Diamonds / Industry

Russian Diamond Ban Will Have “Sunrise Period”


The G7’s sanctions on Russian-mined polished diamonds, set to go into effect March 1, will have a six-month “sunrise period” to let the industry adjust to the new rules, according to a statement from the U.S. Embassy in Botswana.

The ban will initially apply to polished diamonds at least one carat in weight, then expand in September to a half-carat and larger.

To verify the diamond’s provenance, the G7 will establish a new certification system based in Belgium. From March through August, G7 certification will be recommended; as of Sept. 1, it will be required.

(At press time, it wasn’t clear if the system would be operational by March. Sources have told JCK that a pilot program is currently under development.)

If importers don’t use G7 certification during the March–August “sunrise period,” they will be required to provide “documentary supply chain evidence” that their diamonds weren’t mined in Russia, the Embassy fact sheet said. It didn’t specify what would constitute such evidence, but said further information will be available prior to March 1.

The statement also gave some new details on G7 certification: It will “work by using and expanding on existing tracing technologies and controls,” but both miners and manufacturers will be required to “incorporate validated traceability solutions into their operations.” (The G7 will eventually provide a list of such systems, according to the statement.)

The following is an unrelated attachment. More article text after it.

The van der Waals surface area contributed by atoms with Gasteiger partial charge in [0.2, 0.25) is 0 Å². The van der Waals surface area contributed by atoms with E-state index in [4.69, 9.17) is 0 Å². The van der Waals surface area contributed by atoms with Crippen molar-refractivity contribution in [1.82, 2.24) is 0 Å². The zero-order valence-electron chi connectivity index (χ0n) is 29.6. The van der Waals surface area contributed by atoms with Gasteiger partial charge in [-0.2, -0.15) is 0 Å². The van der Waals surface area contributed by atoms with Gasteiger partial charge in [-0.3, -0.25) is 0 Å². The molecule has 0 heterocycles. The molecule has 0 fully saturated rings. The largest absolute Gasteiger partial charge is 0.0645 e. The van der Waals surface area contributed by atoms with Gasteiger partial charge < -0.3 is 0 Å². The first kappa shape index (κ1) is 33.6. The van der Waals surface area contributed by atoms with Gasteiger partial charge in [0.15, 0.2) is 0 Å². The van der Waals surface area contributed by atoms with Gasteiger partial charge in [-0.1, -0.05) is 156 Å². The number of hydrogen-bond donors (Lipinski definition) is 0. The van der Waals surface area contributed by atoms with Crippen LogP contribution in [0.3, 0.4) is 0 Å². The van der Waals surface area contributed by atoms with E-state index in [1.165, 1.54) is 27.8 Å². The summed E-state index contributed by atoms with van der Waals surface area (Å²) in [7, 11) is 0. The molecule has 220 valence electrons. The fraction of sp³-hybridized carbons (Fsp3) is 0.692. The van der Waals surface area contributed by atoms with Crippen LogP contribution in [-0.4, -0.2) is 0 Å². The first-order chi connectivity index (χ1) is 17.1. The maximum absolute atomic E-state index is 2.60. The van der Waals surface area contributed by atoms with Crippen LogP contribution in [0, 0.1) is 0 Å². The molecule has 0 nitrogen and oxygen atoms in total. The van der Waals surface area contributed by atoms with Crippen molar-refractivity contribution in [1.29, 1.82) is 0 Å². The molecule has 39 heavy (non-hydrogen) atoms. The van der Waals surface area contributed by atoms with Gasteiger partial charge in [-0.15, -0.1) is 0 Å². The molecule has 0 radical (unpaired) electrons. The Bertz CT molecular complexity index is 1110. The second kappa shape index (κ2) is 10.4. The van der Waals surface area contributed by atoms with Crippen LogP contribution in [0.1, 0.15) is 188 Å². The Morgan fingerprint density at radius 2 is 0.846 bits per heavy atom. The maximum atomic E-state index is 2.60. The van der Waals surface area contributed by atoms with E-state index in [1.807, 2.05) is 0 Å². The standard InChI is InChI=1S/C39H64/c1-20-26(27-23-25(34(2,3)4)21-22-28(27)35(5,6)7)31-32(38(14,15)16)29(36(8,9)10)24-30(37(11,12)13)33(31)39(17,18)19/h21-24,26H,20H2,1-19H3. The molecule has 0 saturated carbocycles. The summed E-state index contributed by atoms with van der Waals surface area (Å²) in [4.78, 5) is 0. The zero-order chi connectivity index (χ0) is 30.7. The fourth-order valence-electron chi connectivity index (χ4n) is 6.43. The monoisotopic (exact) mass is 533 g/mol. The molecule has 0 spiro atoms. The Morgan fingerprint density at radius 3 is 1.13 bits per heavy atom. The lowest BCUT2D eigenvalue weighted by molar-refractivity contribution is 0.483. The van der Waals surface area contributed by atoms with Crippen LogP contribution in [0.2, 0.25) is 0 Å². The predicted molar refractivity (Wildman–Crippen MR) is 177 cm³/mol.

Data from the traceability programs will be sent to a “secure, independent distributed ledger,” overseen by the Belgium government. For a diamond to be G7-certified, it must pass through a “central import hub” in Belgium in its rough form for a physical check.

The G7 will work with Belgium to “ensure the system is functional and presents minimal additional costs and delays,” the fact sheet said. Once the new system demonstrates that it’s reliable, “other credible options to the single [Belgian] node can be considered.”

Direct importation into G7 member countries of “beneficiated” goods (i.e., those polished in the country where they were mined) may be allowed if “appropriate measures are put in place to ensure non-contamination of Russian diamonds,” according to the statement. It also said the G7 is still considering “how to treat existing stocks of diamonds (grandfathered diamonds) and jewelry.”

In a separate statement, the U.S. Embassy in Botswana said the country will benefit from selling its diamonds without the “blemish” of Russian gems. “As the world’s leading responsible natural diamond producer, Botswana has the opportunity to better distinguish the provenance of its diamonds on the global market, introduce the world to cutting-edge traceability technologies (including some already being perfected in Botswana), and celebrate the Botswana diamonds-for-development story,” it said.

Jewelers of America is holding a webinar, “Get Ready for the New Russian Diamond Restrictions,” with Brad Brooks-Rubin, senior adviser in the State Department’s Office of Sanctions Coordination, on Thursday, Feb. 15, at 1 p.m. Register here.

(Photo courtesy of the Natural Diamond Council)

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By: Rob Bates

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